USC Upstate Hosts Literature and Caregiving: Building a Culture of Care

April 6, 2018 at 9:44 am

From serving as a companion to providing health care or emotional support, being a caregiver can be an overwhelming responsibility. But what or who defines the role of a caregiver?

The University of South Carolina Upstate will look at Literature and Caregiving: Building a Culture of Care from 7-8 p.m. Wednesday, April 11, 2018 in the Sansbury Campus Life Center Ballroom, 180 Gramling Drive, Spartanburg.

The free workshop, led by George Williams, Ph.D., an associate professor of English at USC Upstate, will look at examples of caregiving in literature and is open to both professional and family caregivers in the Upstate.

“Caretaking is often undertaken privately and invisibly,” said Celena Kusch, Ph.D., chair of the Department of Languages, Literature and Composition at USC Upstate. “And, often that role is thought of as the person who keeps a patient safe or attends to their physical needs. We hope this workshop will help caregivers to think beyond that, and focus on the care of the whole person and on the care of the caregivers themselves.”

Kusch said characters in literature, while fictionalized, portray power, strength and strong human connection.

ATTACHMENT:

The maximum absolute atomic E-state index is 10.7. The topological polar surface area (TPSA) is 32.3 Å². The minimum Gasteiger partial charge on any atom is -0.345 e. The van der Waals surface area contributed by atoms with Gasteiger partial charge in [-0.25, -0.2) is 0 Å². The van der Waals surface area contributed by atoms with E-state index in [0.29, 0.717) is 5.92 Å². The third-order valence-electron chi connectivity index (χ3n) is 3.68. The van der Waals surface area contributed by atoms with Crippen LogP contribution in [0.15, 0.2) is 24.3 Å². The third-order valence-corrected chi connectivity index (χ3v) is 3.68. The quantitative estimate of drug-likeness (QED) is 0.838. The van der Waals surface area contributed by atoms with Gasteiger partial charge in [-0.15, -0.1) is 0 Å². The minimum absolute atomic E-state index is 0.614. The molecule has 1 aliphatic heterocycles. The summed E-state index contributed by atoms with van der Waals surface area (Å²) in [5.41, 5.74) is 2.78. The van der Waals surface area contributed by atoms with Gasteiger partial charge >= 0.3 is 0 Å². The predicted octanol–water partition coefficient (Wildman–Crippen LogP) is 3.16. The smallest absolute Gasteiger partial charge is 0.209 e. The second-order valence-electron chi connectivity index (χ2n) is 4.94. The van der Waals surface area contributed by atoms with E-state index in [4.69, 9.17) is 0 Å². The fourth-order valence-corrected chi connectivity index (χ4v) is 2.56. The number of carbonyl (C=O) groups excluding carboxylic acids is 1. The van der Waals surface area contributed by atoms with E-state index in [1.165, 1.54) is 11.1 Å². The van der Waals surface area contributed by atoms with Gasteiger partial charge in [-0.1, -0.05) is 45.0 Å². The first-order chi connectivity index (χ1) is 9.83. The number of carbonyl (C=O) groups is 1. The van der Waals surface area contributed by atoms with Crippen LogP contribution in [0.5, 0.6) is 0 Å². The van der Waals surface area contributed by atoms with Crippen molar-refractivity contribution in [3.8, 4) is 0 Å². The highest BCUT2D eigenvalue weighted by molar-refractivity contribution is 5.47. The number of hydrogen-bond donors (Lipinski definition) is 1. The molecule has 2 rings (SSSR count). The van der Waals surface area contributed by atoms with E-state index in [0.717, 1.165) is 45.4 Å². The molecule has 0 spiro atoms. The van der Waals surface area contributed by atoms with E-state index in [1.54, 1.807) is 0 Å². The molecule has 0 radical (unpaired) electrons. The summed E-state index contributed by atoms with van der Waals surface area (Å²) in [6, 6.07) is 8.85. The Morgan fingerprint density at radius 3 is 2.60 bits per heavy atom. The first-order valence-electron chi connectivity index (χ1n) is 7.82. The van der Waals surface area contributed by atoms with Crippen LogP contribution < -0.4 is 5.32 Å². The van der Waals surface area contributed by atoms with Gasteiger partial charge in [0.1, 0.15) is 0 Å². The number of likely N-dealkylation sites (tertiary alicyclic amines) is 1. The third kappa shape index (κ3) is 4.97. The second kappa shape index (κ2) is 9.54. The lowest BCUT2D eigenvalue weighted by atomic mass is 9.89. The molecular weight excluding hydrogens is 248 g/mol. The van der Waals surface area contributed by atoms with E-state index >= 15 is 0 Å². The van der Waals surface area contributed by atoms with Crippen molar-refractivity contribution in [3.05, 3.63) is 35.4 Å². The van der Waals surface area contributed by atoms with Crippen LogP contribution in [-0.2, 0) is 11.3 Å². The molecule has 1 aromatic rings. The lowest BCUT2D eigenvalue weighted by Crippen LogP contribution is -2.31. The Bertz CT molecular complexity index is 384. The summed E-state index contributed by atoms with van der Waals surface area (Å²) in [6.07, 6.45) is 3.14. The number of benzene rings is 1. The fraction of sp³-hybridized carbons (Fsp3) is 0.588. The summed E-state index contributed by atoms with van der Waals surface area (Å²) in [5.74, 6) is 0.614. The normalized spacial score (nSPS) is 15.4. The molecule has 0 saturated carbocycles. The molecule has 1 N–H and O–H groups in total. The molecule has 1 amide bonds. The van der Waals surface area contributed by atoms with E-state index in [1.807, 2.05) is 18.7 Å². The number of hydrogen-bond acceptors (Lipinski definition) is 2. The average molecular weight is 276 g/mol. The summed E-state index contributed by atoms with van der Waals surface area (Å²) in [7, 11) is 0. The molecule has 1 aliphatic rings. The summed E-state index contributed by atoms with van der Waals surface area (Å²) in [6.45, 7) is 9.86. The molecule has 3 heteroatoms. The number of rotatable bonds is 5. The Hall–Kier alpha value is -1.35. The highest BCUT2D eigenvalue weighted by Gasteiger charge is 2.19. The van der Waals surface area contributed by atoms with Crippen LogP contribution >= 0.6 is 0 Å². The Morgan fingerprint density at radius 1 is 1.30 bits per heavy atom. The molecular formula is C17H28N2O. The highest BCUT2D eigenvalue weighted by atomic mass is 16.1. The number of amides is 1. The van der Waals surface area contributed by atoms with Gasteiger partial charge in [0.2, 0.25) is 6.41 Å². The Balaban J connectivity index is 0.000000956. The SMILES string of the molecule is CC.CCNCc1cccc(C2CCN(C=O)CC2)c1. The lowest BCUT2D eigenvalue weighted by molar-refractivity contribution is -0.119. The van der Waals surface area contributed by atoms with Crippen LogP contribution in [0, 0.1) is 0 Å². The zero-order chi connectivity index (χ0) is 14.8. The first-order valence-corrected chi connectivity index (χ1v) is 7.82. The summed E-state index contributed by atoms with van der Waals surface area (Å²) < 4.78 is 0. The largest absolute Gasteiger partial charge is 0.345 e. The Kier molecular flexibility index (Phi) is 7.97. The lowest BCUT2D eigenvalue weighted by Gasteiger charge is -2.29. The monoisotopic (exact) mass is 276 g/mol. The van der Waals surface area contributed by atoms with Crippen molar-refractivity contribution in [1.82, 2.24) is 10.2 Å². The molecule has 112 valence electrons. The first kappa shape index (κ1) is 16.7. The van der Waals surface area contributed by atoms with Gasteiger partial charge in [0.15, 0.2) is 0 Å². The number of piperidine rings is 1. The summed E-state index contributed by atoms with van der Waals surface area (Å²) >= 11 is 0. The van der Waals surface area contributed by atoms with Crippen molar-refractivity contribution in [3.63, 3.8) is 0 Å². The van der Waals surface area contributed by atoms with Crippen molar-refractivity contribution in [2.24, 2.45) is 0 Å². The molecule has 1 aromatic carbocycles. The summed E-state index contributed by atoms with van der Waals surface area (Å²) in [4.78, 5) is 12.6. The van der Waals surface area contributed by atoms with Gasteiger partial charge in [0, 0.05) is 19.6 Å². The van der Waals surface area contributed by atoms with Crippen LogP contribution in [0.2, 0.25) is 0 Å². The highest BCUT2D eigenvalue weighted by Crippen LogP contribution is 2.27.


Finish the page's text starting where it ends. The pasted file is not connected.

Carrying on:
Over the past few months, Williams has been working with a group of caregivers from the Charles Lea Center in Spartanburg and helping them to forge connections between the works of literary and disability studies scholars and their own work with clients at Charles Lea Center. The caregivers have been reading and discussing works like “Midwives” and “The Curious Incident of the Dog in the Night Time.”

“Dr. Williams and I brainstormed about what a caregiver superhero might look like, but not every situation is the same,” Kusch said. “We want to give our participants stories that will not only help them focus their care, but also to help them deal with the pressures of being a caregiver.”

Kusch said through the workshop discussion she hopes that caregivers will leave with a  greater recognition of what it is they do for others and that it empowers them to share their stories with others.

“There’s power in being able to share an experience,” Kusch said. “There are lessons learned that can provide strength and encouragement, whether caring for a young child or someone progressing through the stages of Alzheimer’s, to keeping someone comfortable through traumatic injury or their final days.”

This workshop is sponsored by the Division of Languages, Literature and Composition, the Charles Lea Center, and the South Carolina Humanities Council. The mission of South Carolina Humanities is to enrich the cultural and intellectual lives of all South Carolinians. This not-for-profit organization presents and/or supports literary initiatives, lectures, exhibits, festivals, publications, oral history projects, videos and other humanities-based experiences that reach more than 250,000 citizens annually. South Carolina Humanities receives funding from the National Endowment for the Humanities as well as corporate, foundation and individual donors.  It is governed by a volunteer Board of Directors comprised of community leaders from throughout the state.